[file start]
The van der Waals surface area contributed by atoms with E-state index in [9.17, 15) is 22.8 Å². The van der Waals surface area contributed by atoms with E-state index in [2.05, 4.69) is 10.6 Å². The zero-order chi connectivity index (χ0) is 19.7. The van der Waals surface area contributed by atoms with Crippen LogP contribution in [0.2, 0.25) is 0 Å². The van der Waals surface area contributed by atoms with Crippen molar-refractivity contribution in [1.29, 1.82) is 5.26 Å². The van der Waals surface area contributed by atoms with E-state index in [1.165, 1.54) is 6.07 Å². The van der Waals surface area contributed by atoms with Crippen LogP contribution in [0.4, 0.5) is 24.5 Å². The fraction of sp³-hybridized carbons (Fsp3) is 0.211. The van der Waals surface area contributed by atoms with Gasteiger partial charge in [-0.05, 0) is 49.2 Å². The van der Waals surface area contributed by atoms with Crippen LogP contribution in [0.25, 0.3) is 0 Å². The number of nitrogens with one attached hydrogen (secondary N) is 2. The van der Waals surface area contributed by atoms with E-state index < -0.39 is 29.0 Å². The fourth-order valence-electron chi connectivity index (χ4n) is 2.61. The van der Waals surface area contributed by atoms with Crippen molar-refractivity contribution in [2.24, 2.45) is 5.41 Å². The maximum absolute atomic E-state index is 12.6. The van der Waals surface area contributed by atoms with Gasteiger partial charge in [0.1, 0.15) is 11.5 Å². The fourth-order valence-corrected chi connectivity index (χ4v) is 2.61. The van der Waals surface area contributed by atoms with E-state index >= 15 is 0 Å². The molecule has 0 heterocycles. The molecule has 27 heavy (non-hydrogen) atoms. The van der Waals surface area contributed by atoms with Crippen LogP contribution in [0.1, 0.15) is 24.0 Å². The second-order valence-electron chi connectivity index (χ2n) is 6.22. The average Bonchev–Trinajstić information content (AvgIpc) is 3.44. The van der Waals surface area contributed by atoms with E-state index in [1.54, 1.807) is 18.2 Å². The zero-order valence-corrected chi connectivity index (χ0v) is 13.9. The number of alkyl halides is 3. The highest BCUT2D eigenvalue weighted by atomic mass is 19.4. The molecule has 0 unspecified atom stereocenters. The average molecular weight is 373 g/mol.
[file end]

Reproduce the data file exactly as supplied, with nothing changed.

The van der Waals surface area contributed by atoms with E-state index in [9.17, 15) is 22.8 Å². The van der Waals surface area contributed by atoms with E-state index in [2.05, 4.69) is 10.6 Å². The zero-order chi connectivity index (χ0) is 19.7. The van der Waals surface area contributed by atoms with Crippen LogP contribution in [0.2, 0.25) is 0 Å². The van der Waals surface area contributed by atoms with Crippen molar-refractivity contribution in [1.29, 1.82) is 5.26 Å². The van der Waals surface area contributed by atoms with E-state index in [1.165, 1.54) is 6.07 Å². The van der Waals surface area contributed by atoms with Crippen LogP contribution in [0.4, 0.5) is 24.5 Å². The fraction of sp³-hybridized carbons (Fsp3) is 0.211. The van der Waals surface area contributed by atoms with Gasteiger partial charge in [-0.05, 0) is 49.2 Å². The van der Waals surface area contributed by atoms with Crippen LogP contribution in [0.25, 0.3) is 0 Å². The number of nitrogens with one attached hydrogen (secondary N) is 2. The van der Waals surface area contributed by atoms with E-state index < -0.39 is 29.0 Å². The fourth-order valence-electron chi connectivity index (χ4n) is 2.61. The van der Waals surface area contributed by atoms with Crippen molar-refractivity contribution in [2.24, 2.45) is 5.41 Å². The maximum absolute atomic E-state index is 12.6. The van der Waals surface area contributed by atoms with Gasteiger partial charge in [0.1, 0.15) is 11.5 Å². The fourth-order valence-corrected chi connectivity index (χ4v) is 2.61. The van der Waals surface area contributed by atoms with E-state index >= 15 is 0 Å². The molecule has 0 heterocycles. The molecule has 27 heavy (non-hydrogen) atoms. The van der Waals surface area contributed by atoms with Crippen LogP contribution in [0.1, 0.15) is 24.0 Å². The second-order valence-electron chi connectivity index (χ2n) is 6.22. The average Bonchev–Trinajstić information content (AvgIpc) is 3.44. The van der Waals surface area contributed by atoms with E-state index in [1.54, 1.807) is 18.2 Å². The zero-order valence-corrected chi connectivity index (χ0v) is 13.9. The number of alkyl halides is 3. The highest BCUT2D eigenvalue weighted by atomic mass is 19.4. The molecule has 0 unspecified atom stereocenters. The average molecular weight is 373 g/mol.